Materials and methods

Animals

Experiment used C57BL/6N (Japan SLC Inc.), C57BL/6-Tg(CAG-EGFP) (Japan SLC Inc.), BALB/cSlc-nu/nu (Japan SLC Inc.), and Lgr5-EGFP-IRES-creERT2 mice (Jackson Laboratory). The animals were housed in environmentally controlled rooms, and all the experimental procedures using animals were approved by the Institutional Animal Care and Use Committee of RIKEN Kobe Branch and performed in accordance with the relevant guidelines and regulations.

Isolation of epithelial cells from adult vibrissae and back skin

HF epithelial cells from 7 to 8 weeks old vibrissae were isolated according to the method reported previously3. Epithelial cells from adult telogen back skin were obtained using a previously described method with minor modification35. Briefly, following removal of subcutaneous tissue, back skin was cut into 1.0 × 1.5 cm2 pieces and incubated in 0.25% trypsin (Lifetechnologies) for 50 min at 37 °C. The epidermis was separated from dermis using forceps and scalpel blades in DMEM (Lifetechnologies) containing 10% FBS (BioWest), 1% HEPES (Lifetechnologies), and 1% penn-strep (Lifetechnologies) and rinsed in fresh buffer to release basal cells into suspension and filtered through a 70 μm strainer to remove hair and cornified layers.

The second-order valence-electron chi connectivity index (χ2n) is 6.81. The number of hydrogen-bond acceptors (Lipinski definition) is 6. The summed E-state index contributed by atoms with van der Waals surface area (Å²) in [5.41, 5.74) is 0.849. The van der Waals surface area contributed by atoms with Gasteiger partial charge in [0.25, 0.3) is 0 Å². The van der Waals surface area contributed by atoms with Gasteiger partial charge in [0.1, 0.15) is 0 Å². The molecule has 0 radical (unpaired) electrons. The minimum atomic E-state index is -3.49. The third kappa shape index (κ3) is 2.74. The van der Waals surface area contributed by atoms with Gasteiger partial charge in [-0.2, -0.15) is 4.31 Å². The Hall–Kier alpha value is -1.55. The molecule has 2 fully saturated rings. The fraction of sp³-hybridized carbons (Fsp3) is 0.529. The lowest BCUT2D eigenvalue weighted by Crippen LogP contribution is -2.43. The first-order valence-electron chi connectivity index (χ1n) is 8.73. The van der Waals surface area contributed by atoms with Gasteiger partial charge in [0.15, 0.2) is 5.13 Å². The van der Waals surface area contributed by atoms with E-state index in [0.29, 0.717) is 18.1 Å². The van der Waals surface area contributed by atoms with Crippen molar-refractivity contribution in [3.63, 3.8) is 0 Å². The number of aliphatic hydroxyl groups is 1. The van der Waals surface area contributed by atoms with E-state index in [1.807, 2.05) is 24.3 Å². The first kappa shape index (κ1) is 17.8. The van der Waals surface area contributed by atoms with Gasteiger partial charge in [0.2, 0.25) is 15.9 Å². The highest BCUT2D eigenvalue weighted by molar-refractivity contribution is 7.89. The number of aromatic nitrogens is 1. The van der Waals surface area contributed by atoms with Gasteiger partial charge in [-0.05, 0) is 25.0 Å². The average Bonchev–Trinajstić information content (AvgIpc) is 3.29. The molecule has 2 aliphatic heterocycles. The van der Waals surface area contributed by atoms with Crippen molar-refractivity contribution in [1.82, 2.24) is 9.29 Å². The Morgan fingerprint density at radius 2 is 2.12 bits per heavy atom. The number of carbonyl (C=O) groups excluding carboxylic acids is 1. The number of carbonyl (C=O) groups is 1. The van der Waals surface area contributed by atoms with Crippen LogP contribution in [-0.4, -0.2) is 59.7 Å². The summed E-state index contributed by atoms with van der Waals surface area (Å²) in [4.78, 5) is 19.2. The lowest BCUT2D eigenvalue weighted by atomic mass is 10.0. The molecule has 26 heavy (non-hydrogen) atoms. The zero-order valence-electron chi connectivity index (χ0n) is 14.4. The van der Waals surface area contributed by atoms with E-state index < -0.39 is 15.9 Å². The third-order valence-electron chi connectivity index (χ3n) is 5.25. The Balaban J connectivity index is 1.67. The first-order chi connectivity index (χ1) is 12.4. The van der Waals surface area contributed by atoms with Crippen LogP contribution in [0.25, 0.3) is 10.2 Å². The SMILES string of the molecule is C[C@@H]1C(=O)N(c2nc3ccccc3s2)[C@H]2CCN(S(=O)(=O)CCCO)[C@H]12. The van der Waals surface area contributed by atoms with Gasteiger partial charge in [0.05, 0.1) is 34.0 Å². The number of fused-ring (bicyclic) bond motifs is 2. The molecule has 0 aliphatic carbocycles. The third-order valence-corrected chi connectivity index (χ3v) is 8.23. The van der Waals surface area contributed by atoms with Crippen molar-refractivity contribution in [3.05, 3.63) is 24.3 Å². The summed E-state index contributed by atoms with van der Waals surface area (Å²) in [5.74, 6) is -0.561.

Epithelial cell and dermal papilla culture

A total of 4,500 or 9,000 epithelial cells isolated from vibrissa bulge or back skin were re-suspended in 90 μl of 1% Atelocollagen solution (KOKEN) mixed with 1 × DMEM (Lifetechnologies), 10 mM HEPES (DOJINDO), and 10 mM NaHCO3 (Wako), respectively. After solidified of Atelocollagen, cells were cultured in 3 ml of culture medium (Supplementary Table 1) and incubated at 37 °C, 5% CO2. For passage experiment, cells were extracted from Atelocollagen by incubation into 100U/ml Collagenase I (Worthington) in culture medium and subsequent in 0.05% Trypsin (Lifetechnologies) for 60–90 min and 15–25 min at 37 °C. Cells were passed at 6 days in culture at a density of 9,000 cells in 90 μl of 1% Atelocollagen. Culture for dermal papilla was performed according to the method reported previously3. For functional analysis of TN-C, recombinant TN-C protein (R&D systems) and Neutralizing TN-C antibody (R&D systems) were added to the culture medium at the concentration of 3 or 5 mg/ml and 10 μg/ml, respectively.